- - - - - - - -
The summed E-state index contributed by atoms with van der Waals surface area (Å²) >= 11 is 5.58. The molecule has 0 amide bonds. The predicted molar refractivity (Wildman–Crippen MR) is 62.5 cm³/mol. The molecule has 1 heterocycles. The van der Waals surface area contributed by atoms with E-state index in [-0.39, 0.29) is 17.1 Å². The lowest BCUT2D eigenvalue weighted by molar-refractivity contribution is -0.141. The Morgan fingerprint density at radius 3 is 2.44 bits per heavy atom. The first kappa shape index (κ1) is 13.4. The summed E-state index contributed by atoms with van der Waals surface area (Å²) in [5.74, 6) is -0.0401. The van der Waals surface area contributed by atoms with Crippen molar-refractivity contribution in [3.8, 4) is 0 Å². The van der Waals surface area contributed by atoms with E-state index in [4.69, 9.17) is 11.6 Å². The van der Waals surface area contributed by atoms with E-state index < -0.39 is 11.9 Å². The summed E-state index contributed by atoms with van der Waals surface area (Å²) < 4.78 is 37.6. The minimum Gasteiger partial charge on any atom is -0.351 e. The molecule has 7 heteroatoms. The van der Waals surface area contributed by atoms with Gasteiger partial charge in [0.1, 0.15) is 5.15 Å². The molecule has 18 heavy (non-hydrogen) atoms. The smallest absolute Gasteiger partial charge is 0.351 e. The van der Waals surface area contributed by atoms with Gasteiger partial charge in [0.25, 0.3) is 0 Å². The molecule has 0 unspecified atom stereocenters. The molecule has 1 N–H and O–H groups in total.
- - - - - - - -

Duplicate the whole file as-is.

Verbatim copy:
The summed E-state index contributed by atoms with van der Waals surface area (Å²) >= 11 is 5.58. The molecule has 0 amide bonds. The predicted molar refractivity (Wildman–Crippen MR) is 62.5 cm³/mol. The molecule has 1 heterocycles. The van der Waals surface area contributed by atoms with E-state index in [-0.39, 0.29) is 17.1 Å². The lowest BCUT2D eigenvalue weighted by molar-refractivity contribution is -0.141. The Morgan fingerprint density at radius 3 is 2.44 bits per heavy atom. The first kappa shape index (κ1) is 13.4. The summed E-state index contributed by atoms with van der Waals surface area (Å²) in [5.74, 6) is -0.0401. The van der Waals surface area contributed by atoms with Crippen molar-refractivity contribution in [3.8, 4) is 0 Å². The van der Waals surface area contributed by atoms with E-state index in [4.69, 9.17) is 11.6 Å². The van der Waals surface area contributed by atoms with E-state index < -0.39 is 11.9 Å². The summed E-state index contributed by atoms with van der Waals surface area (Å²) < 4.78 is 37.6. The minimum Gasteiger partial charge on any atom is -0.351 e. The molecule has 7 heteroatoms. The van der Waals surface area contributed by atoms with Gasteiger partial charge in [0.1, 0.15) is 5.15 Å². The molecule has 18 heavy (non-hydrogen) atoms. The smallest absolute Gasteiger partial charge is 0.351 e. The van der Waals surface area contributed by atoms with Gasteiger partial charge in [0.25, 0.3) is 0 Å². The molecule has 0 unspecified atom stereocenters. The molecule has 1 N–H and O–H groups in total.